“No one really thought it was going to work but, actually, it went okay.” That is how Jonas Kjellberg, entrepreneur and investor, described the sentiment around one of his most famous ventures — Skype.
Kjellberg has always been interested in disrupting traditional systems, and he recalled some of his business successes and failures at the 2017 CFA Institute European Investment Conferencein Berlin, offering plenty of advice for budding and experienced entrepreneurs alike.
“The truth is, I lose more than I win,” he said. Among Kjellberg’s near-misses: a stint at a company that was failing fast. He could not figure out how to drive enough sales to keep it afloat. With his tail between his legs, he turned to his father, who put him in touch with a friend who was particularly successful in sales. The advice he received was so simple, he struggled to take it seriously: “Knock on 100 doors, get 10 responses, get one sale.”
“Sales is actually super simple — it’s math,” Kjellberg said. Today, when he looks for companies to invest in, he focuses on how they innovate in sales. All of the successful companies he’s worked with have built a compelling sales proposition.
“This is a science that most companies neglect,” he said. “The successful ones make it an art form.”
Innovating in zeros
Kjellberg introduced the audience to the concept of innovating in zeros. What does it mean to innovate in zeros? Cut down your costs in ways that your competitors haven’t yet figured out.
For example, Airbnb has innovated in zeros by cutting out all hotel maintenance costs. How much does it cost Airbnb to clean one of its listed apartments? Nothing. How did Amazoninnovate in zeros? It cut the costs associated with brick-and-mortar stores.
Skype is a prime example of this phenomenon as well. While traditional telecommunications companies invested in infrastructure, Skype piggybacked on the Internet connections users already paid for to place calls.
Another way in which Skype cut down on costs: dropping customer service. Customer service can eat up a lot of a business’s capital and still leave customers unsatisfied. As Kjellberg noted, he was “often more angry after talking to customer service” than he was about the original problem. So he and his team made it impossible for users to call Skype.
While it’s a bold move to remove all customer-service options, many organisations have migrated their customer-service models towards chatbots, another method that is cheaper than hiring rooms of human agents.
In some cases, innovation in cost cutting just isn't possible. Kjellberg says the question you should ask yourself then is, “If I can’t innovate by zeros, what can I do to put an extra zero behind my price?”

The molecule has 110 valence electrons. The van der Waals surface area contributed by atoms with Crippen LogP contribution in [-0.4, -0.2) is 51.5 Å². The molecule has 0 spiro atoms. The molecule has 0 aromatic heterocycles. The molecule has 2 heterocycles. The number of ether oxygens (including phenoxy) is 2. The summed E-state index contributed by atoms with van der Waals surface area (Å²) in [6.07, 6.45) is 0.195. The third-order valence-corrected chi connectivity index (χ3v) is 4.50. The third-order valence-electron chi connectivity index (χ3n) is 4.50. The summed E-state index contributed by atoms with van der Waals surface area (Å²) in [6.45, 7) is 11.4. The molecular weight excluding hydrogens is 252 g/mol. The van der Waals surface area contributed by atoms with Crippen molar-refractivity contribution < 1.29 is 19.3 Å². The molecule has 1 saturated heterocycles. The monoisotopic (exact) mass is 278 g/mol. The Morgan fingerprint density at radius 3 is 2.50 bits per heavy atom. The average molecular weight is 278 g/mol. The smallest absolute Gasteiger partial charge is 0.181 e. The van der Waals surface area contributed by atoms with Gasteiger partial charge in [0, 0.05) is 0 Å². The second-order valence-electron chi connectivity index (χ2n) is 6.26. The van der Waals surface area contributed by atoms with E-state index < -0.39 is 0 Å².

But driving sales is not always enough to guarantee a successful long-term business. One of Kjellberg’s notable failures came before his time at Skype, and taught him the importance of understanding what users want — not just what boards want.
Kjellberg served as vice president of Bertelsmann for Lycos Europe, the second-largest search engine at the time. The same day he joined the organisation, Google was founded. When the topic of buying Google came up, the company’s lawyers advised the board against it. Google was “totally overvalued, there is no business model,” they said.
“Google always talked about delighting the user,” Kjellberg said. “My motto had always been, ‘Always delight the shareholder.’ Users are something you bring through the door.”
Lycos tried a different model in an effort to fight off the challenge from the upstart search engine. “Do you think it was a success?” Kjellberg asked. “No. It was an epic failure. The company was listed on the Frankfurt Stock Exchange and now it’s gone.”
What did Google do differently? “They just made a better product,” he said. “And if you’re a simple sales guy, that’s not fair.”
The friction-free story
There is another way to look at the success of companies like Google: through the message they send to potential customers. What is the friction-free story? If you don’t know what your message is and can’t explain it internally, there is no way your potential customers will understand it. If you’re at the head of the table and don’t know what your company is selling, how do you expect your employees to know? This concept parallels another partner of innovation, what Kjellberg calls “tomorrow’s delight.”
Tomorrow’s delight, Kjellberg says, is looking ahead to see how the market will change and getting in front of it, rather than sitting back complacently as other companies catch up and beat you at your own game.
He used the example of Volvo, “the pinnacle of Swedish engineering.” Volvo built its reputation and its friction-free story at a time when safety features constituted a unique selling point for an automobile. But Volvo didn't change its messaging when safety became a commodity, and every car came equipped with the same features. After poor performance, Volvo was sold to Geely Holding Group, a Chinese automotive manufacturing company. Now, Kjellberg said, it’s “‘Scandinavian designed,’ and doing quite well.”
Business leaders should always be aware of what both established and upstart competitors are doing and how they may compete for the throne. More importantly, they should also understand why customers come to them in the first place.
In the end, success is relative. Its measures are as varied as the people setting them. Kjellberg defines it based on his own experiences: “Success is going from failure to failure with the same enthusiasm.”